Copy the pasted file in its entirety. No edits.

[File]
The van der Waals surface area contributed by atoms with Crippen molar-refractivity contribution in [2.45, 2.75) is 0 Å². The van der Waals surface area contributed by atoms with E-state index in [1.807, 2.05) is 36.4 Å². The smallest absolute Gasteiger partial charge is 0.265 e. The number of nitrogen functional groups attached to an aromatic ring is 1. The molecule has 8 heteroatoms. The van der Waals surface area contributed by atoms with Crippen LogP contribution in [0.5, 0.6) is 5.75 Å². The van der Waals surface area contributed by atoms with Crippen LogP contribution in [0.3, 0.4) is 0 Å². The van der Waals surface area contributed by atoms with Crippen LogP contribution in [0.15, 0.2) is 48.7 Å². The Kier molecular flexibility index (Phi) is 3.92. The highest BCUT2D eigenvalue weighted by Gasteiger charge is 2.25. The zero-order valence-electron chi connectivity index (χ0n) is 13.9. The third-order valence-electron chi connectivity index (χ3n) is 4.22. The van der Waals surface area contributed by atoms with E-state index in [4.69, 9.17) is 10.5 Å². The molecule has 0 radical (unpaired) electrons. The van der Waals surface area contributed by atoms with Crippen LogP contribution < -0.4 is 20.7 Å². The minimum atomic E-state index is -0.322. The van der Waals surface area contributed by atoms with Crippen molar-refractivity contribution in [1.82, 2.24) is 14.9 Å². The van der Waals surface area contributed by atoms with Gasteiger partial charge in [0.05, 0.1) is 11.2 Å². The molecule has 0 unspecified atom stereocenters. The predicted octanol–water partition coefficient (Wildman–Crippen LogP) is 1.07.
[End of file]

The van der Waals surface area contributed by atoms with Crippen molar-refractivity contribution in [2.45, 2.75) is 0 Å². The van der Waals surface area contributed by atoms with E-state index in [1.807, 2.05) is 36.4 Å². The smallest absolute Gasteiger partial charge is 0.265 e. The number of nitrogen functional groups attached to an aromatic ring is 1. The molecule has 8 heteroatoms. The van der Waals surface area contributed by atoms with Crippen LogP contribution in [0.5, 0.6) is 5.75 Å². The van der Waals surface area contributed by atoms with Crippen LogP contribution in [0.3, 0.4) is 0 Å². The van der Waals surface area contributed by atoms with Crippen LogP contribution in [0.15, 0.2) is 48.7 Å². The Kier molecular flexibility index (Phi) is 3.92. The highest BCUT2D eigenvalue weighted by Gasteiger charge is 2.25. The zero-order valence-electron chi connectivity index (χ0n) is 13.9. The third-order valence-electron chi connectivity index (χ3n) is 4.22. The van der Waals surface area contributed by atoms with E-state index in [4.69, 9.17) is 10.5 Å². The molecule has 0 radical (unpaired) electrons. The van der Waals surface area contributed by atoms with Crippen LogP contribution < -0.4 is 20.7 Å². The minimum atomic E-state index is -0.322. The van der Waals surface area contributed by atoms with Crippen molar-refractivity contribution in [1.82, 2.24) is 14.9 Å². The van der Waals surface area contributed by atoms with Gasteiger partial charge in [0.05, 0.1) is 11.2 Å². The molecule has 0 unspecified atom stereocenters. The predicted octanol–water partition coefficient (Wildman–Crippen LogP) is 1.07.